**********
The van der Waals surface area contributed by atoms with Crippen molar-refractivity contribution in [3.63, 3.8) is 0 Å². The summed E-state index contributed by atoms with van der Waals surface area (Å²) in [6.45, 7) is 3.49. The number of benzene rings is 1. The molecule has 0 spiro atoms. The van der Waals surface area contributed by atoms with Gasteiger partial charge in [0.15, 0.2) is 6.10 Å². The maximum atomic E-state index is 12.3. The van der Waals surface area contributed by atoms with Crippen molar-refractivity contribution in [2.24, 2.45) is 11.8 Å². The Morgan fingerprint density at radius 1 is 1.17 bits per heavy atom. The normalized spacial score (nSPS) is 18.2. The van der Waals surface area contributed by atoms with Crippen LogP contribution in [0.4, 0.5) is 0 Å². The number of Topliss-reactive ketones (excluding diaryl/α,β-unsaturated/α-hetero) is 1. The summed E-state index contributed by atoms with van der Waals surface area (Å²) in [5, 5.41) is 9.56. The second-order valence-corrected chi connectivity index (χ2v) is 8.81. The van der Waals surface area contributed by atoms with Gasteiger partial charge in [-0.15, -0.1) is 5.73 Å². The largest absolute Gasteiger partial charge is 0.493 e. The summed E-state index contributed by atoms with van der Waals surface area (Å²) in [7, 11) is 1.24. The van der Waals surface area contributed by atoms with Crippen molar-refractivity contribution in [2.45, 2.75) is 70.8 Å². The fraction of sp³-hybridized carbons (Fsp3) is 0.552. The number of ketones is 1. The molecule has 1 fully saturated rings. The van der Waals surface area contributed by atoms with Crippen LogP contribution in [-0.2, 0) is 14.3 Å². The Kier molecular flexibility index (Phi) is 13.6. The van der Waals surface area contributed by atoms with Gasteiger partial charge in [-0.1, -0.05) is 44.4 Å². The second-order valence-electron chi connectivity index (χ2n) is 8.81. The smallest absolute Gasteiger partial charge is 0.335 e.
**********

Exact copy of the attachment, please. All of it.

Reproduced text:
The van der Waals surface area contributed by atoms with Crippen molar-refractivity contribution in [3.63, 3.8) is 0 Å². The summed E-state index contributed by atoms with van der Waals surface area (Å²) in [6.45, 7) is 3.49. The number of benzene rings is 1. The molecule has 0 spiro atoms. The van der Waals surface area contributed by atoms with Gasteiger partial charge in [0.15, 0.2) is 6.10 Å². The maximum atomic E-state index is 12.3. The van der Waals surface area contributed by atoms with Crippen molar-refractivity contribution in [2.24, 2.45) is 11.8 Å². The Morgan fingerprint density at radius 1 is 1.17 bits per heavy atom. The normalized spacial score (nSPS) is 18.2. The van der Waals surface area contributed by atoms with Crippen LogP contribution in [0.4, 0.5) is 0 Å². The number of Topliss-reactive ketones (excluding diaryl/α,β-unsaturated/α-hetero) is 1. The summed E-state index contributed by atoms with van der Waals surface area (Å²) in [5, 5.41) is 9.56. The second-order valence-corrected chi connectivity index (χ2v) is 8.81. The van der Waals surface area contributed by atoms with Gasteiger partial charge in [-0.15, -0.1) is 5.73 Å². The largest absolute Gasteiger partial charge is 0.493 e. The summed E-state index contributed by atoms with van der Waals surface area (Å²) in [7, 11) is 1.24. The van der Waals surface area contributed by atoms with Crippen molar-refractivity contribution in [2.45, 2.75) is 70.8 Å². The fraction of sp³-hybridized carbons (Fsp3) is 0.552. The number of ketones is 1. The molecule has 1 fully saturated rings. The van der Waals surface area contributed by atoms with Crippen LogP contribution in [-0.2, 0) is 14.3 Å². The Kier molecular flexibility index (Phi) is 13.6. The van der Waals surface area contributed by atoms with Gasteiger partial charge in [-0.1, -0.05) is 44.4 Å². The second-order valence-electron chi connectivity index (χ2n) is 8.81. The smallest absolute Gasteiger partial charge is 0.335 e.